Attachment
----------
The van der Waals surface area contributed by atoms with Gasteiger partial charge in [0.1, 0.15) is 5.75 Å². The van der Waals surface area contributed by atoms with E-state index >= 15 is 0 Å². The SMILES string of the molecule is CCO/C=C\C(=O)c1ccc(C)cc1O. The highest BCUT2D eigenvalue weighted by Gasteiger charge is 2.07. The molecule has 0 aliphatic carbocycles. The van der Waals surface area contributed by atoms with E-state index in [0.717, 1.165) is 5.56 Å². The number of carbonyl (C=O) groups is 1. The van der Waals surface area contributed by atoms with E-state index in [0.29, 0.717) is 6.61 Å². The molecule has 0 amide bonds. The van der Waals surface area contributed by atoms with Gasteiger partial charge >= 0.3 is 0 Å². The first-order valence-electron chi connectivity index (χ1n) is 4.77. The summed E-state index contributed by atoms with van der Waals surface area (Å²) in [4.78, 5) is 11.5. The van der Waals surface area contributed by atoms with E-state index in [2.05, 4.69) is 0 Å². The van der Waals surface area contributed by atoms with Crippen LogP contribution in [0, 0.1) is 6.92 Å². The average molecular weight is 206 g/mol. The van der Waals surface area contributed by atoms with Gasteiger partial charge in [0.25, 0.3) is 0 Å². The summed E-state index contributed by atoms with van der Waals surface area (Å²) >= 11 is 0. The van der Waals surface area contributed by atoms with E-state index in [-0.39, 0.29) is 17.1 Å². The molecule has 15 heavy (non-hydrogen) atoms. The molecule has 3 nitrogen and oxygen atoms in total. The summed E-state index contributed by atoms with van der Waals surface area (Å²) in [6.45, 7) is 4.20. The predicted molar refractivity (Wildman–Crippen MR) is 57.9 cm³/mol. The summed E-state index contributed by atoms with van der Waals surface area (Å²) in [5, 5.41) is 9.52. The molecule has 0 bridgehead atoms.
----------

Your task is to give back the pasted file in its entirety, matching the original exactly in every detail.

The van der Waals surface area contributed by atoms with Gasteiger partial charge in [0.1, 0.15) is 5.75 Å². The van der Waals surface area contributed by atoms with E-state index >= 15 is 0 Å². The SMILES string of the molecule is CCO/C=C\C(=O)c1ccc(C)cc1O. The highest BCUT2D eigenvalue weighted by Gasteiger charge is 2.07. The molecule has 0 aliphatic carbocycles. The van der Waals surface area contributed by atoms with E-state index in [0.717, 1.165) is 5.56 Å². The number of carbonyl (C=O) groups is 1. The van der Waals surface area contributed by atoms with E-state index in [0.29, 0.717) is 6.61 Å². The molecule has 0 amide bonds. The van der Waals surface area contributed by atoms with Gasteiger partial charge >= 0.3 is 0 Å². The first-order valence-electron chi connectivity index (χ1n) is 4.77. The summed E-state index contributed by atoms with van der Waals surface area (Å²) in [4.78, 5) is 11.5. The van der Waals surface area contributed by atoms with E-state index in [2.05, 4.69) is 0 Å². The van der Waals surface area contributed by atoms with Crippen LogP contribution in [0, 0.1) is 6.92 Å². The average molecular weight is 206 g/mol. The van der Waals surface area contributed by atoms with Gasteiger partial charge in [0.25, 0.3) is 0 Å². The summed E-state index contributed by atoms with van der Waals surface area (Å²) >= 11 is 0. The van der Waals surface area contributed by atoms with E-state index in [-0.39, 0.29) is 17.1 Å². The molecule has 15 heavy (non-hydrogen) atoms. The molecule has 3 nitrogen and oxygen atoms in total. The summed E-state index contributed by atoms with van der Waals surface area (Å²) in [6.45, 7) is 4.20. The predicted molar refractivity (Wildman–Crippen MR) is 57.9 cm³/mol. The summed E-state index contributed by atoms with van der Waals surface area (Å²) in [5, 5.41) is 9.52. The molecule has 0 bridgehead atoms.